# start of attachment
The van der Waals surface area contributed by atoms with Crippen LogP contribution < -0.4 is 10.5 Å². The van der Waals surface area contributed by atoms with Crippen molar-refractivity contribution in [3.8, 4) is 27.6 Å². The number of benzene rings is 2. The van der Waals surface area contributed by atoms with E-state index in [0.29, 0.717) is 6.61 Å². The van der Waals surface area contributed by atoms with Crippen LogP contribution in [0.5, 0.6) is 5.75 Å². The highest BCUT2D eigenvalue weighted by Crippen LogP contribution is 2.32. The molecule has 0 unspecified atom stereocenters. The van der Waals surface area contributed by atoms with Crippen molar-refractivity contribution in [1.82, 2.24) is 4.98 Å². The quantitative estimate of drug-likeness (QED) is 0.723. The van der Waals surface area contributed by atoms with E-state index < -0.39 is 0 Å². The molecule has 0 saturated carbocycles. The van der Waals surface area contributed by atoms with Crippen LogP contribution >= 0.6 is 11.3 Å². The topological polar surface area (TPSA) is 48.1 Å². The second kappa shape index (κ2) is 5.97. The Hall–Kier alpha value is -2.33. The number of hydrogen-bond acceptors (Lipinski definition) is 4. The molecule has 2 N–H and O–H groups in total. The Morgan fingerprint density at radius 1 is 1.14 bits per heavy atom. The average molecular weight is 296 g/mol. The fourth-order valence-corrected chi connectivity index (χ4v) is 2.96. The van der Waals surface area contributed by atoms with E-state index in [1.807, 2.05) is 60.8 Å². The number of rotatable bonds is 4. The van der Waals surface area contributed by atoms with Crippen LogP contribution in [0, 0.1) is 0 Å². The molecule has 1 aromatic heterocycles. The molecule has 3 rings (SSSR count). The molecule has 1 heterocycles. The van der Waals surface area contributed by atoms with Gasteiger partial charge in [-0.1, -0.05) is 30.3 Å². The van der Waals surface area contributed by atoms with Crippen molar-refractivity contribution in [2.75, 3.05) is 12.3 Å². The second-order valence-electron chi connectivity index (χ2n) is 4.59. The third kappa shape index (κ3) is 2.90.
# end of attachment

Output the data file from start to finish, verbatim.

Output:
The van der Waals surface area contributed by atoms with Crippen LogP contribution < -0.4 is 10.5 Å². The van der Waals surface area contributed by atoms with Crippen molar-refractivity contribution in [3.8, 4) is 27.6 Å². The number of benzene rings is 2. The van der Waals surface area contributed by atoms with E-state index in [0.29, 0.717) is 6.61 Å². The van der Waals surface area contributed by atoms with Crippen LogP contribution in [0.5, 0.6) is 5.75 Å². The highest BCUT2D eigenvalue weighted by Crippen LogP contribution is 2.32. The molecule has 0 unspecified atom stereocenters. The van der Waals surface area contributed by atoms with Crippen molar-refractivity contribution in [1.82, 2.24) is 4.98 Å². The quantitative estimate of drug-likeness (QED) is 0.723. The van der Waals surface area contributed by atoms with E-state index < -0.39 is 0 Å². The molecule has 0 saturated carbocycles. The van der Waals surface area contributed by atoms with Crippen LogP contribution >= 0.6 is 11.3 Å². The topological polar surface area (TPSA) is 48.1 Å². The second kappa shape index (κ2) is 5.97. The Hall–Kier alpha value is -2.33. The number of hydrogen-bond acceptors (Lipinski definition) is 4. The molecule has 2 N–H and O–H groups in total. The Morgan fingerprint density at radius 1 is 1.14 bits per heavy atom. The average molecular weight is 296 g/mol. The fourth-order valence-corrected chi connectivity index (χ4v) is 2.96. The van der Waals surface area contributed by atoms with E-state index in [1.807, 2.05) is 60.8 Å². The number of rotatable bonds is 4. The van der Waals surface area contributed by atoms with Crippen LogP contribution in [0, 0.1) is 0 Å². The molecule has 1 aromatic heterocycles. The molecule has 3 rings (SSSR count). The molecule has 1 heterocycles. The van der Waals surface area contributed by atoms with Gasteiger partial charge in [-0.1, -0.05) is 30.3 Å². The van der Waals surface area contributed by atoms with Crippen molar-refractivity contribution in [2.75, 3.05) is 12.3 Å². The second-order valence-electron chi connectivity index (χ2n) is 4.59. The third kappa shape index (κ3) is 2.90.